Sixteenth Sunday after Pentecost

The Grace and Peace of our Lord Jesus Christ be with you all.  Let’s  join in a word of  prayer:
God of such amazing grace and mercy, we know from Scriptures, the certainty of your care for us.  Help us express this care for others
as your children,  seeking to be compassionate and setting aside our pride.  God of all mercy, help us to hold onto the faith that your Holy Spirit puts into our hearts by word and sacrament.  Gracious heavenly Father, hear our prayer for the sake of our risen Lord,  Amen.


Two brothers were born into a middle class Christian family here in Australia.  The brothers grew apart, with one embracing Christianity as a teenager, while the other became interested in experimenting with all that living in a broken world offered.  As life progressed the Christian tried to encourage, warn, and even frighten his brother into accepting faith in Christ Jesus.   Nothing seemed to make a difference.

As they matured and became older, the wayward brother became ill, and faced death.  The Christian brother sat at his bed side through the last days of his brother’s life, and spoke gently of Jesus.  In the last moments of his life, the brothers prayed together and the dying brother expressed a reborn faith in our Saviour.  He closed his eyes for the last time with the shadow of a smile on his face, and contentment in his heart.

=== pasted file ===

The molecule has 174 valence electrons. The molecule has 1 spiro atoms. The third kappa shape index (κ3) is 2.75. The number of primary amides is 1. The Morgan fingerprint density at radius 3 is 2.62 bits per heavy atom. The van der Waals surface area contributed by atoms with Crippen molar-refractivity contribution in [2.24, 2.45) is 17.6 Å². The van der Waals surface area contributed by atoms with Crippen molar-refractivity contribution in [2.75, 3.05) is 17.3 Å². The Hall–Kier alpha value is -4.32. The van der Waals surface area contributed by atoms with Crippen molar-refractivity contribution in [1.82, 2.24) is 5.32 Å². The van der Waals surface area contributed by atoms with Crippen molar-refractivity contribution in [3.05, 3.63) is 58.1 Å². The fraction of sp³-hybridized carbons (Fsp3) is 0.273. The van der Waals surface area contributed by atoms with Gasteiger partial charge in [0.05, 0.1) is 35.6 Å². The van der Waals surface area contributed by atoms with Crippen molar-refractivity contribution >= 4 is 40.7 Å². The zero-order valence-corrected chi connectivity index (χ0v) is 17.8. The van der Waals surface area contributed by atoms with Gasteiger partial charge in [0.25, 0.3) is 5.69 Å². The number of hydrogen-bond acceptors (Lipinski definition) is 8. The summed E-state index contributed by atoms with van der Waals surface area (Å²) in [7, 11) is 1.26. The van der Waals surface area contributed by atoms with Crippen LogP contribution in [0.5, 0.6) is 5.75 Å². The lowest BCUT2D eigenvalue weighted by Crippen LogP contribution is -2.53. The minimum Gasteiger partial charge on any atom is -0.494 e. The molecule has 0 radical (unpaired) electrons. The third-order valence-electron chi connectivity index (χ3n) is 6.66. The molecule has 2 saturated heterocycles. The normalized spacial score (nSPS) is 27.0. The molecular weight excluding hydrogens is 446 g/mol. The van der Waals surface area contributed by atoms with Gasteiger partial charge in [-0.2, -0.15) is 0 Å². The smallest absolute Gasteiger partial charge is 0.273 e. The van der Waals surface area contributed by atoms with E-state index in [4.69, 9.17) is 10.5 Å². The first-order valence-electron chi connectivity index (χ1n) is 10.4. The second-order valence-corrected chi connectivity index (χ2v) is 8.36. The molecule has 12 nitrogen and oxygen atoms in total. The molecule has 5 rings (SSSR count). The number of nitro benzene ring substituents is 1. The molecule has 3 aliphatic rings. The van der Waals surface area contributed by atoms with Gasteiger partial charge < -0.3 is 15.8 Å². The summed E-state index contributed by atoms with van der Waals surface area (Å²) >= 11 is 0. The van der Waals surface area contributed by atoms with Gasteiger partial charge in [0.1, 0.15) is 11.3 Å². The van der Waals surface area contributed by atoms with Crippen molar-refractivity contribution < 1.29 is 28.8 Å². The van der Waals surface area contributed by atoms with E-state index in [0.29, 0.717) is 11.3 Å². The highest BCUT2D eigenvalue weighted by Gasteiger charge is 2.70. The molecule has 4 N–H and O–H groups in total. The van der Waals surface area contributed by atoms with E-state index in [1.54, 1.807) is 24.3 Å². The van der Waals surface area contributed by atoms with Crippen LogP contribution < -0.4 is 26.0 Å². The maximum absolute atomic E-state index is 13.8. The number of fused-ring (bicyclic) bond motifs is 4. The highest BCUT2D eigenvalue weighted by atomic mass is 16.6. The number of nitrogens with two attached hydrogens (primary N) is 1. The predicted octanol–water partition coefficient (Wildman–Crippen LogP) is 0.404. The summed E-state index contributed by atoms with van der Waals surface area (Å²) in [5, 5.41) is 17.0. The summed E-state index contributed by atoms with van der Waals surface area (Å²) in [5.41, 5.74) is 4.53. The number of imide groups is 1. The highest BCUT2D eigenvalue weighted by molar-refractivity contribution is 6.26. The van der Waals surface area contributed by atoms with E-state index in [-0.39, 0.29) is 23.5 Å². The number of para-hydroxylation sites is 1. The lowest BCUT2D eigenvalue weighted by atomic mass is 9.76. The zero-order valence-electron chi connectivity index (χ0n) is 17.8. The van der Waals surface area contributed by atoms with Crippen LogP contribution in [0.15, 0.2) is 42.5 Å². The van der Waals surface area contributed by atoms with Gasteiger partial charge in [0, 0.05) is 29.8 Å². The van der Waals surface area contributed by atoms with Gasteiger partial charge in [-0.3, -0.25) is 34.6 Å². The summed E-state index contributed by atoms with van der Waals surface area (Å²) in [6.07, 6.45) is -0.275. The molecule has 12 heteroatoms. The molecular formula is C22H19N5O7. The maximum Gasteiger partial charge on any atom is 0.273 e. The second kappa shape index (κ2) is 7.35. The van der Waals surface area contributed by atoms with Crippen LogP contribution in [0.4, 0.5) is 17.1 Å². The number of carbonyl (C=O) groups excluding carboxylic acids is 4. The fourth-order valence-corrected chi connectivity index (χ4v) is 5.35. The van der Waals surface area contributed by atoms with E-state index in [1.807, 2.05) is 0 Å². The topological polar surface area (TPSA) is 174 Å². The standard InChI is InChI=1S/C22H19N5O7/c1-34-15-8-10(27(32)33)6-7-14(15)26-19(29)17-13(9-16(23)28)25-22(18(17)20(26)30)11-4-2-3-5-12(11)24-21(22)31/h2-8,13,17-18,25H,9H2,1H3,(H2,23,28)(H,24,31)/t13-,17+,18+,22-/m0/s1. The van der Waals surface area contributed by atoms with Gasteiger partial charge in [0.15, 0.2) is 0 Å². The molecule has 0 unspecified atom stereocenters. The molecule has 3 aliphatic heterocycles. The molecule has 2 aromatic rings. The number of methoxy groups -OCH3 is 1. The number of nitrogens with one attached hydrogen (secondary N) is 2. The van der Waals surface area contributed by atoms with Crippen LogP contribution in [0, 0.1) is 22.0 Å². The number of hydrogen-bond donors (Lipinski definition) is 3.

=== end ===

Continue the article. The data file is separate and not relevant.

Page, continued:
At the funeral, the Christian brother was sad and angry.  The Pastor spoke to him with concern over his grief.  The Christian explained that he was angry because his brother had lived his life devoid of faith, but at the last moment received life eternal.  It was clear that the Christian brother was resentful of his brother’s wayward life and deathbed conversion.